There were 14 deaths in Amarah and seven in Diwaniyeh when Iraqi and coalition forces took on rebels who had occupied government buildings, the ministry said.

Tensions remained high in Baghdad, with more clashes reported in Sadr City, an al-Sadr stronghold controlled by the Mahdi Army. U.S. forces and Iraqi police have surrounded the area in an attempt to contain the insurgency and launched several raids that uncovered 300 explosive devices, the Interior Ministry said.

Many ministries, shops and factories closed for a third day after threats by al-Sadr’s militia to target government institutions, and scattered mortar explosions echoed across Baghdad on Thursday night.

A firefight erupted in central Baghdad’s Haifa Street when Iraqi forces moved to detain members of what officials described as a terrorist gang.

Insurgents briefly seized control of a police station in Baghdad’s Shouala neighborhood but were driven away by Iraqi forces, the Interior Ministry said.

There were also clashes in the southern cities of Nasiriyah and Basra involving Italian and British troops, but no casualty figures were available for those cities.

A helicopter crash west of Baghdad killed two U.S. Marines and injured three Wednesday night. No enemy fire was observed when the CH-53 helicopter went down, the U.S. military said Thursday.

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Despite attempts by the interim government to convince Iraqis that U.S. troops will stay away from Shiite Islam’s holiest shrine, the push by Marines into the precincts of the ancient city of Najaf stirred anger among many Shiites.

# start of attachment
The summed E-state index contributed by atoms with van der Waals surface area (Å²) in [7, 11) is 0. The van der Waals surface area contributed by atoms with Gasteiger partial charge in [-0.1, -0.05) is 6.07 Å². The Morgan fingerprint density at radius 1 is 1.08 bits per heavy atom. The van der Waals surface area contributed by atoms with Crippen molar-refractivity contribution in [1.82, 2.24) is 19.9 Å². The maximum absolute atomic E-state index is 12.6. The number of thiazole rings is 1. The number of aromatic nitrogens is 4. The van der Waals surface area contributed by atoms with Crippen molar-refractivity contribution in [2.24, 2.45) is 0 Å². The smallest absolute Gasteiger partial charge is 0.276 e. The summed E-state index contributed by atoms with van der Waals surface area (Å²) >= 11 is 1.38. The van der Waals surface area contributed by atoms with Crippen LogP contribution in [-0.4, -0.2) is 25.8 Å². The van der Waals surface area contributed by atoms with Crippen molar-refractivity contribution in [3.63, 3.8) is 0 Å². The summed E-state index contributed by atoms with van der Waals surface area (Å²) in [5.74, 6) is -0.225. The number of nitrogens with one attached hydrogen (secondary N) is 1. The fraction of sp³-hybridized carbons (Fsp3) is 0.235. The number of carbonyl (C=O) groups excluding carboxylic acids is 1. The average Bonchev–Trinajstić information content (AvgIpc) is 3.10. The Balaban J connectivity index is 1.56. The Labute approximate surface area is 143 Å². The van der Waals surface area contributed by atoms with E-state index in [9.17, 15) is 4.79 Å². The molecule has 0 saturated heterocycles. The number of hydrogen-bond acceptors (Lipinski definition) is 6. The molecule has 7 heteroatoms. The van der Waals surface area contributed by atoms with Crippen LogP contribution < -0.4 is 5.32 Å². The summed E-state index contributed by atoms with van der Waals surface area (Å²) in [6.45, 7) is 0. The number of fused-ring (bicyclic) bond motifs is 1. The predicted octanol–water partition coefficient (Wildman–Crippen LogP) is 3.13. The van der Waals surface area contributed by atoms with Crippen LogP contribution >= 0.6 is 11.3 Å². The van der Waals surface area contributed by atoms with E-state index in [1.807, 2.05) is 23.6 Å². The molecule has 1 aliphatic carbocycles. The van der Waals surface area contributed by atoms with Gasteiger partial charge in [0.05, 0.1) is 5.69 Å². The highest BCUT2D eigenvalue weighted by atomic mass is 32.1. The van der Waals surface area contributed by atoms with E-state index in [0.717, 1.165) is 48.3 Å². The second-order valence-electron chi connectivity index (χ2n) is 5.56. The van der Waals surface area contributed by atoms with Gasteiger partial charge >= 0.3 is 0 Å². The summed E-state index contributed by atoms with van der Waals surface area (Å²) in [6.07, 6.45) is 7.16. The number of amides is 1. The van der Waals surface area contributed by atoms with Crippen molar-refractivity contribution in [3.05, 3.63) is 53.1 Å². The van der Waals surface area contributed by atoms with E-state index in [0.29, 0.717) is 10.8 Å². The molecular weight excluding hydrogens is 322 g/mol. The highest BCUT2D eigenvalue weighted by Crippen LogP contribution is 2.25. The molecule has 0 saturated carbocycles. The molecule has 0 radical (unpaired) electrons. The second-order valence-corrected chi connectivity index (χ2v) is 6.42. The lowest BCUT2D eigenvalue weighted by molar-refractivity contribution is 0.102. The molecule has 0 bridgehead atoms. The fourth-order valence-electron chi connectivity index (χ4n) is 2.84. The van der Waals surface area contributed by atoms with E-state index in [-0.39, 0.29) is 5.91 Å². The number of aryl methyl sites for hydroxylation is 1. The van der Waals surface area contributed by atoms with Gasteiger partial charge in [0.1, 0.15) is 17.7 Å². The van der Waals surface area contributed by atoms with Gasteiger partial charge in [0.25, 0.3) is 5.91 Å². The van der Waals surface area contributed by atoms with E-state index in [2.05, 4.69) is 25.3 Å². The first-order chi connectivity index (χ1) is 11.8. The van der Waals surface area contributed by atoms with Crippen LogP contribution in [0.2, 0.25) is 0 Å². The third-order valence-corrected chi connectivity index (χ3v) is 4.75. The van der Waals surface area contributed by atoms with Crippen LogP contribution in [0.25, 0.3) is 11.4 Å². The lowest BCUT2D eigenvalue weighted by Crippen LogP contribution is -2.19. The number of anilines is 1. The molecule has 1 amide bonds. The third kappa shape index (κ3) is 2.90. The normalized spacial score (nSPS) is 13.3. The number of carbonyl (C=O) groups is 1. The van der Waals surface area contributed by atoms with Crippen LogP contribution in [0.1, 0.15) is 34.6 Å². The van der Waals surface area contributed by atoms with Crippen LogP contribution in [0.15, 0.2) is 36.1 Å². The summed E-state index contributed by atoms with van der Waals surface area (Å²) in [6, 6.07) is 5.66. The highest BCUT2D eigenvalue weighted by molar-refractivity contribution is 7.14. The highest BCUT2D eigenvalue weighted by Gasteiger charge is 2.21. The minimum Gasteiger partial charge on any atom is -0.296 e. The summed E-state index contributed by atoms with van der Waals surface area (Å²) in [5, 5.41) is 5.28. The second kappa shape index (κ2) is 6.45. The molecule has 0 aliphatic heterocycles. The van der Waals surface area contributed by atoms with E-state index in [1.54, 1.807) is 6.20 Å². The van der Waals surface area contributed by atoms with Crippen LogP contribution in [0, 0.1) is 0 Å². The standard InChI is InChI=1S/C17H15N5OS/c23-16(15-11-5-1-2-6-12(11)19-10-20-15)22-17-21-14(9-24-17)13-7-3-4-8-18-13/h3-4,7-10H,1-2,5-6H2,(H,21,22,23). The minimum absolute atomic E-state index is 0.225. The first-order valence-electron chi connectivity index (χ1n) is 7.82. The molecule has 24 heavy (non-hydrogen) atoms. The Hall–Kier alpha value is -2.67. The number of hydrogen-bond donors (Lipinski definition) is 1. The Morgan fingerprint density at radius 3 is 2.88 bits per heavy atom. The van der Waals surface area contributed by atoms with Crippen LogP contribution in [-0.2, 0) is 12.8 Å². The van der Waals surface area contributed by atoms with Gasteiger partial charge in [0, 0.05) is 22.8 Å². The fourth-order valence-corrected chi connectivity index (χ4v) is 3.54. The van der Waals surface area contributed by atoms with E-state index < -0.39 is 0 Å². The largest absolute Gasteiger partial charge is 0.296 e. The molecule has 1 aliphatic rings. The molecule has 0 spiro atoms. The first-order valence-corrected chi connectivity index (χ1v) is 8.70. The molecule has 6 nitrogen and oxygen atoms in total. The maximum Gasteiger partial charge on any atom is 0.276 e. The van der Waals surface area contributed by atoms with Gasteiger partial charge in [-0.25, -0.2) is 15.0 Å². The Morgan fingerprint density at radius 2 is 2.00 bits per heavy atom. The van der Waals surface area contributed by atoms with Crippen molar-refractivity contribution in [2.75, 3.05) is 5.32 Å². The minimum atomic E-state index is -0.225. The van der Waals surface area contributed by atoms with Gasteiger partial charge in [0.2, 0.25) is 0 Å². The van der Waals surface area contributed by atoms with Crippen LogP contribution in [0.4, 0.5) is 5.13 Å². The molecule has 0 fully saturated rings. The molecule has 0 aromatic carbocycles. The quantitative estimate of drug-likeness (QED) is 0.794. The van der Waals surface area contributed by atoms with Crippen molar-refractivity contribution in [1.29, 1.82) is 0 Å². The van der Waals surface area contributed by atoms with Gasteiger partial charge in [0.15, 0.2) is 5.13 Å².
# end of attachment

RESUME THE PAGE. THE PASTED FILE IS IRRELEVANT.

Thousands of people took to the streets to demonstrate against the attack on Najaf in the Baghdad neighborhood of Khadamiya, chanting anti-government and anti-American slogans. Tens of thousands marched through Basra holding pictures of al-Sadr and denouncing U.S. forces.

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Across the Muslim world there was anger at the offensive in Najaf. Egypt called on the U.S.-led coalition to call off the attack and pursue negotiations instead. Iran’s Foreign Ministry denounced “the massacre of defenseless Iraqi people” and urged international intervention.

Grand Ayatollah Ali al-Sistani, the most influential Shiite religious leader, said he was “pained and very sad” about the events in Najaf, according to the British Broadcasting Corp. Al-Sistani, who lives beside Najaf’s Imam Ali Mosque, left for London to receive medical treatment for a heart complaint shortly before the fighting erupted last week.

During last spring’s Shiite uprising, al-Sistani insisted that U.S. forces should stay outside the city center and not approach the golden-domed mosque at the heart of the town. It is regarded as the holiest site of Shiite Islam because it houses the tomb of the Imam Ali, the son-in-law and cousin of the Prophet Muhammad and the leader regarded by Shiites as the true heir to his legacy.

But Iraq now has its own interim government, and U.S. officials say they are moving against al-Sadr and his militia at the request of the government of Prime Minister Iyad Allawi.

Allawi issued a statement urging al-Sadr’s fighters to lay down their arms and join the political process. “The government calls on all the armed groups to drop their weapons and return to society,” it said. “The door to negotiations is still open.”



(c) 2004, Chicago Tribune.

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PHOTOS (from KRT Photo Service, 202-383-6099): USIRAQ

GRAPHIC (from KRT Graphics, 202-383-6064): 20040812 Najaf fighting

AP-NY-08-12-04 2028EDT